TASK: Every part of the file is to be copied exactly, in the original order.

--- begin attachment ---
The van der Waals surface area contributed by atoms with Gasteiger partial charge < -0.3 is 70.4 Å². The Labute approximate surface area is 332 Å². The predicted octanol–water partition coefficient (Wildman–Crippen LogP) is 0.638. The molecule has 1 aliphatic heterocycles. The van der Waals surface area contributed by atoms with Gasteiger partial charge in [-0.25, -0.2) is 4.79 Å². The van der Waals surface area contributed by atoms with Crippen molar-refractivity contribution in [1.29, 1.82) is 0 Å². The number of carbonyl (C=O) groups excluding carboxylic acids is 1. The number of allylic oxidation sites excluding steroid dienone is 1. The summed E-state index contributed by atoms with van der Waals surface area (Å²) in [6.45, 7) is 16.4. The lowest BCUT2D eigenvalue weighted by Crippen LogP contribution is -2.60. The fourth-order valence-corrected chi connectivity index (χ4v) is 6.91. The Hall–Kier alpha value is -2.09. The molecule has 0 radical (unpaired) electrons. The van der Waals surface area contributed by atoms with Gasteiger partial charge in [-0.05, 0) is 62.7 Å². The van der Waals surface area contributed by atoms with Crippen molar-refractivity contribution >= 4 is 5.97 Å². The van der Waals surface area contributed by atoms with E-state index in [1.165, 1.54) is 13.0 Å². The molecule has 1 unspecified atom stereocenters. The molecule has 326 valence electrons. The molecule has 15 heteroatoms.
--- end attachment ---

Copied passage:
The van der Waals surface area contributed by atoms with Gasteiger partial charge < -0.3 is 70.4 Å². The Labute approximate surface area is 332 Å². The predicted octanol–water partition coefficient (Wildman–Crippen LogP) is 0.638. The molecule has 1 aliphatic heterocycles. The van der Waals surface area contributed by atoms with Gasteiger partial charge in [-0.25, -0.2) is 4.79 Å². The van der Waals surface area contributed by atoms with Crippen molar-refractivity contribution in [1.29, 1.82) is 0 Å². The number of carbonyl (C=O) groups excluding carboxylic acids is 1. The number of allylic oxidation sites excluding steroid dienone is 1. The summed E-state index contributed by atoms with van der Waals surface area (Å²) in [6.45, 7) is 16.4. The lowest BCUT2D eigenvalue weighted by Crippen LogP contribution is -2.60. The fourth-order valence-corrected chi connectivity index (χ4v) is 6.91. The Hall–Kier alpha value is -2.09. The molecule has 0 radical (unpaired) electrons. The van der Waals surface area contributed by atoms with Gasteiger partial charge in [-0.05, 0) is 62.7 Å². The van der Waals surface area contributed by atoms with Crippen molar-refractivity contribution >= 4 is 5.97 Å². The van der Waals surface area contributed by atoms with E-state index in [1.165, 1.54) is 13.0 Å². The molecule has 1 unspecified atom stereocenters. The molecule has 326 valence electrons. The molecule has 15 heteroatoms.